Moreland seems to be using physical language in a different way than you are, Moreland seems to be implying that “physical language” is the language used by scientists; “mental language” is the language used to describe our mental content. I don’t really see what you mean when you say “but in doing this, you are describing the mind using physical language”.

What are you talking about?  If I scientist says "mind" or a layman says "mind" both are physical objects residing in the brain.  I fail to see why it matters who utters a given phrase.

 

drummermonkey wrote:
Response: Really you haven’t argued anything,

Than you don't know what an argument is.  I pointed out fallacies within his paper.  How is this not arguing?

 

drummermonkey wrote:
you’ve just stated the opposite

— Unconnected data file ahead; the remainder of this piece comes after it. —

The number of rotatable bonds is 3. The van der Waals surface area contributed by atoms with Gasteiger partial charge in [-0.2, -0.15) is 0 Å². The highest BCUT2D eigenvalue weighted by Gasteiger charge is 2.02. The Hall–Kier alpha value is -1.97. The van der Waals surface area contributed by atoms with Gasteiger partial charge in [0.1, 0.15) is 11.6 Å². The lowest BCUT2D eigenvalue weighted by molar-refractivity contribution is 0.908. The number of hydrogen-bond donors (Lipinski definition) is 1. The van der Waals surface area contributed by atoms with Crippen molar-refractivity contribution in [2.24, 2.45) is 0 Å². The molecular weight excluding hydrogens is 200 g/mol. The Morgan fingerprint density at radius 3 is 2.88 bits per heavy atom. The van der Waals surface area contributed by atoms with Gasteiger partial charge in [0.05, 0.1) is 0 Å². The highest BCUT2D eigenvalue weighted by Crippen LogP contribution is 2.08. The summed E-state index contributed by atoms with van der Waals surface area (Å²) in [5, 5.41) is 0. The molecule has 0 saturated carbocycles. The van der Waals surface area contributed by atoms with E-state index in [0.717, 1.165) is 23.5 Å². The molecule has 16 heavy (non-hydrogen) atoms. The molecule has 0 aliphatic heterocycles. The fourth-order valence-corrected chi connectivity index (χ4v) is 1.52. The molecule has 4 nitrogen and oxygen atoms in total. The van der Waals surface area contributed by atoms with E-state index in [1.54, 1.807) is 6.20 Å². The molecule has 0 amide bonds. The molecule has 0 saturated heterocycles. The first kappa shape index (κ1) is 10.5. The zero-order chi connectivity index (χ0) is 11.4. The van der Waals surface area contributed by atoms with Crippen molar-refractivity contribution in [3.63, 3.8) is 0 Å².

Wrong.  I also gave reasons for the opposite.

 

drummermonkey wrote:
and made accusations of fallacies

That are true, for which reasons were givin for their truth.

 

drummermonkey wrote:
there wasn’t really any good objections nor was there any decent arguments made on your behalf.

Go study logic, please.  You can refute an argument in one of two ways, attack the structure, thus showing it to be invalid.  Or, by refuting on of the premises.  The arguments are valid, but the premises are either false or suffer from an informal fallacy.  The only ways to refute an argument if it is valid is to show a key premise is false, or cast epistemic doubt on it.  Epistemic doubt is cast upon a premise if it suffers from a fallacy.

Go study logic.  Hopefully then, we don't have to go down this path again.

 

drummermonkey wrote:

1)Since we are merely the results of naturalistic evolutionary processes we are wholly physical beings.

2) we are merely the result of naturalistic, evolutionary processes

3) Therefore, we are wholly physical beings.

Moreland then asks why (2)?